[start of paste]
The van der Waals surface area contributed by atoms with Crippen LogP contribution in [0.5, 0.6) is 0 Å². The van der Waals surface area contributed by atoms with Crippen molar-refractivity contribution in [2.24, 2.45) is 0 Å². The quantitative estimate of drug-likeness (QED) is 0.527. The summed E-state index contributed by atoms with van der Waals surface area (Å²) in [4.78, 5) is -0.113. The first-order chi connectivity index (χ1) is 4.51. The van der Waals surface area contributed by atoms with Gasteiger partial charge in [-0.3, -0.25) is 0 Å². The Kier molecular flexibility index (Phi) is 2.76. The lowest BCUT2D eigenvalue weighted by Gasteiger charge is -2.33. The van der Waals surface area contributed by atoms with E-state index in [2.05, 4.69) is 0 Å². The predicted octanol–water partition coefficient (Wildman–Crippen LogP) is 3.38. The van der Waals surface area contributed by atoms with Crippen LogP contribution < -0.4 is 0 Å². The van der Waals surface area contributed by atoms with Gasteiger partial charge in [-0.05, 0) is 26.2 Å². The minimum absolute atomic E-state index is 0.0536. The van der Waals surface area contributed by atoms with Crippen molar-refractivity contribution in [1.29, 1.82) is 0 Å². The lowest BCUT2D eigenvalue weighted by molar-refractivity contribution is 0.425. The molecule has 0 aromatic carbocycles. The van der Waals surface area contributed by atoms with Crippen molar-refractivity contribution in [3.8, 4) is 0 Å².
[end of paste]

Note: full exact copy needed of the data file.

The van der Waals surface area contributed by atoms with Crippen LogP contribution in [0.5, 0.6) is 0 Å². The van der Waals surface area contributed by atoms with Crippen molar-refractivity contribution in [2.24, 2.45) is 0 Å². The quantitative estimate of drug-likeness (QED) is 0.527. The summed E-state index contributed by atoms with van der Waals surface area (Å²) in [4.78, 5) is -0.113. The first-order chi connectivity index (χ1) is 4.51. The van der Waals surface area contributed by atoms with Gasteiger partial charge in [-0.3, -0.25) is 0 Å². The Kier molecular flexibility index (Phi) is 2.76. The lowest BCUT2D eigenvalue weighted by Gasteiger charge is -2.33. The van der Waals surface area contributed by atoms with E-state index in [2.05, 4.69) is 0 Å². The predicted octanol–water partition coefficient (Wildman–Crippen LogP) is 3.38. The van der Waals surface area contributed by atoms with Crippen LogP contribution < -0.4 is 0 Å². The van der Waals surface area contributed by atoms with Gasteiger partial charge in [-0.05, 0) is 26.2 Å². The minimum absolute atomic E-state index is 0.0536. The van der Waals surface area contributed by atoms with Crippen molar-refractivity contribution in [1.29, 1.82) is 0 Å². The lowest BCUT2D eigenvalue weighted by molar-refractivity contribution is 0.425. The molecule has 0 aromatic carbocycles. The van der Waals surface area contributed by atoms with Crippen molar-refractivity contribution in [3.8, 4) is 0 Å².